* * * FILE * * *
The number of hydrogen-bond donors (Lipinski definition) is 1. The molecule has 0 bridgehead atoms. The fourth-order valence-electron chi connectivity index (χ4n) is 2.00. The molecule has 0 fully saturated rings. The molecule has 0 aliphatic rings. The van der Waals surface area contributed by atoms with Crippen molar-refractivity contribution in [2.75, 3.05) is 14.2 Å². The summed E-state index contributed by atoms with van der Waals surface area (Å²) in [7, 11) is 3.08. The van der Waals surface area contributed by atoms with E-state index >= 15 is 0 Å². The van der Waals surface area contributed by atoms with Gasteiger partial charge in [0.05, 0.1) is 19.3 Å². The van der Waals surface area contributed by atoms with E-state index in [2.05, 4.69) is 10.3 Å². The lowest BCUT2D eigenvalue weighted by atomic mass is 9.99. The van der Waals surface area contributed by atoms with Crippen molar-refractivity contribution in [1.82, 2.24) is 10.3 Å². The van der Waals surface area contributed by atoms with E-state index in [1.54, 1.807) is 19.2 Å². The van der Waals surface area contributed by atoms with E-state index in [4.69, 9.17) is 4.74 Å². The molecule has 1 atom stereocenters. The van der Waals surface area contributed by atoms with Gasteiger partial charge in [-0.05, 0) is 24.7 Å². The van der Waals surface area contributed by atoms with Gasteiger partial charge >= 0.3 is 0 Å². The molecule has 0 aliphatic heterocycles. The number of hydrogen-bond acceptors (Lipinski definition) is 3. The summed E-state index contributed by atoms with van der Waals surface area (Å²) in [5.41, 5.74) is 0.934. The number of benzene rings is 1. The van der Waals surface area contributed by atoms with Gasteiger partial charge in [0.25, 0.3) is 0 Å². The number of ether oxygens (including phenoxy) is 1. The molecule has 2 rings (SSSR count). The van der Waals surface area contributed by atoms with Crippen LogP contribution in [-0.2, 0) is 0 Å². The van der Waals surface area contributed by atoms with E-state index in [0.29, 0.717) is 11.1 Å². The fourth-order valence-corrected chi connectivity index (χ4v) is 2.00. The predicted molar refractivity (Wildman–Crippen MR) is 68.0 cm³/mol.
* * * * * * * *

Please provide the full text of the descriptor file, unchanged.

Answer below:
The number of hydrogen-bond donors (Lipinski definition) is 1. The molecule has 0 bridgehead atoms. The fourth-order valence-electron chi connectivity index (χ4n) is 2.00. The molecule has 0 fully saturated rings. The molecule has 0 aliphatic rings. The van der Waals surface area contributed by atoms with Crippen molar-refractivity contribution in [2.75, 3.05) is 14.2 Å². The summed E-state index contributed by atoms with van der Waals surface area (Å²) in [7, 11) is 3.08. The van der Waals surface area contributed by atoms with E-state index >= 15 is 0 Å². The van der Waals surface area contributed by atoms with Gasteiger partial charge in [0.05, 0.1) is 19.3 Å². The van der Waals surface area contributed by atoms with E-state index in [2.05, 4.69) is 10.3 Å². The lowest BCUT2D eigenvalue weighted by atomic mass is 9.99. The van der Waals surface area contributed by atoms with Crippen molar-refractivity contribution in [1.82, 2.24) is 10.3 Å². The van der Waals surface area contributed by atoms with E-state index in [1.54, 1.807) is 19.2 Å². The van der Waals surface area contributed by atoms with E-state index in [4.69, 9.17) is 4.74 Å². The molecule has 1 atom stereocenters. The van der Waals surface area contributed by atoms with Gasteiger partial charge in [-0.05, 0) is 24.7 Å². The van der Waals surface area contributed by atoms with Gasteiger partial charge >= 0.3 is 0 Å². The molecule has 0 aliphatic heterocycles. The number of hydrogen-bond acceptors (Lipinski definition) is 3. The summed E-state index contributed by atoms with van der Waals surface area (Å²) in [5.41, 5.74) is 0.934. The number of benzene rings is 1. The van der Waals surface area contributed by atoms with Gasteiger partial charge in [0.25, 0.3) is 0 Å². The number of ether oxygens (including phenoxy) is 1. The molecule has 2 rings (SSSR count). The van der Waals surface area contributed by atoms with Crippen LogP contribution in [-0.2, 0) is 0 Å². The van der Waals surface area contributed by atoms with E-state index in [0.29, 0.717) is 11.1 Å². The fourth-order valence-corrected chi connectivity index (χ4v) is 2.00. The predicted molar refractivity (Wildman–Crippen MR) is 68.0 cm³/mol.